A Florida jury recommends life in prison for the gunman who killed 17 people at a Parkland school in 2018.
Although prosecutors called for his execution, arguing that the deadly attack was callous and well-planned, the jury could not unanimously agree that he should be sentenced to death.
Relatives of some victims shook their heads in court as the jury rejected calls from prosecutors.
Following the decision to serve a life sentence, Lori Alhadeff, whose daughter Alyssa was killed, said: “We are very disappointed by today’s outcome.
“This should be the death penalty, 100%. On February 14, 2018, 17 people were brutally killed. I sent my daughter to school and she was shot 8 times.
“I’m very disappointed and frustrated with this result. I can’t understand it. I just don’t understand it.”
Cruz, 24, pleaded guilty to murder with intent at Marjory Stoneman Douglas High School last year.
Expelled student kills 14 students and 3 staff with semi-automatic assault rifle at 18 One of the worst school shootings in America.
After three months of testimony and debates by lawyers, 12 jurors reached their recommendations after two days of seven-hour deliberations.
In Florida, the death penalty can only be imposed if jurors unanimously recommend Cruz be executed.
Circuit Judge Elizabeth Scherer will formally deliver her sentencing at a later date.
Cruz has said he chose Valentine’s Day so that Stoneman Douglas students would never be able to celebrate it again.
During the three-month sentencing trial, the prosecution argued that Cruz’s crimes were both premeditated, heinous and cruel — details in the standard for death sentences under Florida law.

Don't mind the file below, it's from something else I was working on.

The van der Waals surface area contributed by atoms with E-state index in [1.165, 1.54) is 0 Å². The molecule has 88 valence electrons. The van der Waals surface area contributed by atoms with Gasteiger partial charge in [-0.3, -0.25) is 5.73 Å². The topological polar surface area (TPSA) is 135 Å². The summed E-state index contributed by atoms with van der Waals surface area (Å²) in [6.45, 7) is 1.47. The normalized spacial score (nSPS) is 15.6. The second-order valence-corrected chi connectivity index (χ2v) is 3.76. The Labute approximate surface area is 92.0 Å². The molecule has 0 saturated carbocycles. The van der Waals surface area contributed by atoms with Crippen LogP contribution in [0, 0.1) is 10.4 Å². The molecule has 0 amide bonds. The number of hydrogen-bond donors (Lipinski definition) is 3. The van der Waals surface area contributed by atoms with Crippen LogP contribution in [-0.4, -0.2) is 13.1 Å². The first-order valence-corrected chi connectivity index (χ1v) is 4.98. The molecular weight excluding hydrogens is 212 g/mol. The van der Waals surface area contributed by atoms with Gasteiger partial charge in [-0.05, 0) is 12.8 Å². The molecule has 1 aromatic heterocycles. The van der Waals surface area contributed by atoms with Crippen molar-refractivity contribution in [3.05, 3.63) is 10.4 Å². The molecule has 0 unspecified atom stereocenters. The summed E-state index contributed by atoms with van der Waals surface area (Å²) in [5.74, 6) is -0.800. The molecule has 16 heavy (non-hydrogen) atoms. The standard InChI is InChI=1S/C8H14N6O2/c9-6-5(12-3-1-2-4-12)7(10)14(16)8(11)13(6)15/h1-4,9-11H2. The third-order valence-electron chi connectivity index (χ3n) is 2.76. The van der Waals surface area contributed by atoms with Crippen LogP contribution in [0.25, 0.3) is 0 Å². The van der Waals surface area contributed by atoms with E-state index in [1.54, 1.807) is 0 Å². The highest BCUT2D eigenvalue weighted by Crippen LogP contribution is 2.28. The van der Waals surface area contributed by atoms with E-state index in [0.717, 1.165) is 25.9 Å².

His defense team acknowledged the gravity of his crimes but asked jurors to consider mitigating factors, including lifelong mental health disorders caused by his birth mother’s substance abuse during pregnancy.
Cruz apologized for his crimes and asked for a life sentence without parole in order to dedicate his life to helping others.
Sentencing procedures included testimony from shooting survivors, as well as cellphone footage of students calling for help or whispering as they took cover during the attack.
Attorney General Mike Satz focused on Cruz’s eight-month plan and the seven minutes he spent wandering the school hall, firing his AR-15-style semi-automatic rifle 140 times before escaping.
Cruz’s lead attorney, Melissa McNeill, and her team did not question the horror of his actions, focusing instead on their belief that his biological mother drank heavily during pregnancy causing him to suffer from fetal alcohol spectrum disorder.
Their experts said he had been having disturbing and sometimes violent behaviour from the age of two and was misdiagnosed with ADHD, meaning he was never treated properly.
Mr. Satz and his team believe Cruz did not suffer from fetal alcohol damage, but has antisocial personality disorder.
Their witnesses said Cruz faked brain damage during the test and was able to control his behavior, but he chose not to.
Prosecutors also played several videos of Cruz discussing the crime with their mental health experts, in which he talked about his plans and motives.
During cross-examination, the defense alleges that Cruz was sexually harassed and raped by a 12-year-old neighbor when he was nine.
The massacre has led to renewed calls for stronger gun control in the US, gaining further support this year after 19 children and 2 teachers were shot dead A school in Uwald, Texas and another shot A supermarket in Buffalo, New Yorkresulting in 10 deaths.